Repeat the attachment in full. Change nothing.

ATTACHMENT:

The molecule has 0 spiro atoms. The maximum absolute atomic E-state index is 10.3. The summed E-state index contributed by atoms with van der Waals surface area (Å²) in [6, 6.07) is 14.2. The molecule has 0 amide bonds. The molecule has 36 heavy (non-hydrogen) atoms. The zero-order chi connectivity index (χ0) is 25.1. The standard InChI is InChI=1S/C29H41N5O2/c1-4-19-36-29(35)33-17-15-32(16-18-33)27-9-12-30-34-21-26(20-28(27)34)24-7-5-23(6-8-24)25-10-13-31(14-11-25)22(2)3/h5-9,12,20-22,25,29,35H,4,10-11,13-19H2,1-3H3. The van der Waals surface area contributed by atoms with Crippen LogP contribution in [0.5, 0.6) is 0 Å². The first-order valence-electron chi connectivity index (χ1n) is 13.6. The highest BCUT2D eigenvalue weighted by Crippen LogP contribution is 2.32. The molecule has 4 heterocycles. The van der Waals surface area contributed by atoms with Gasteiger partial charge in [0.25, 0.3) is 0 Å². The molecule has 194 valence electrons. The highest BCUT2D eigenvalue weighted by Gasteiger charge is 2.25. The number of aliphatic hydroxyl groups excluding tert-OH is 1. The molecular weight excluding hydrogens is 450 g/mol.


The molecule has 0 spiro atoms. The maximum absolute atomic E-state index is 10.3. The summed E-state index contributed by atoms with van der Waals surface area (Å²) in [6, 6.07) is 14.2. The molecule has 0 amide bonds. The molecule has 36 heavy (non-hydrogen) atoms. The zero-order chi connectivity index (χ0) is 25.1. The standard InChI is InChI=1S/C29H41N5O2/c1-4-19-36-29(35)33-17-15-32(16-18-33)27-9-12-30-34-21-26(20-28(27)34)24-7-5-23(6-8-24)25-10-13-31(14-11-25)22(2)3/h5-9,12,20-22,25,29,35H,4,10-11,13-19H2,1-3H3. The van der Waals surface area contributed by atoms with Crippen LogP contribution in [0.5, 0.6) is 0 Å². The first-order valence-electron chi connectivity index (χ1n) is 13.6. The highest BCUT2D eigenvalue weighted by Crippen LogP contribution is 2.32. The molecule has 4 heterocycles. The van der Waals surface area contributed by atoms with Gasteiger partial charge in [0.25, 0.3) is 0 Å². The molecule has 194 valence electrons. The highest BCUT2D eigenvalue weighted by Gasteiger charge is 2.25. The number of aliphatic hydroxyl groups excluding tert-OH is 1. The molecular weight excluding hydrogens is 450 g/mol.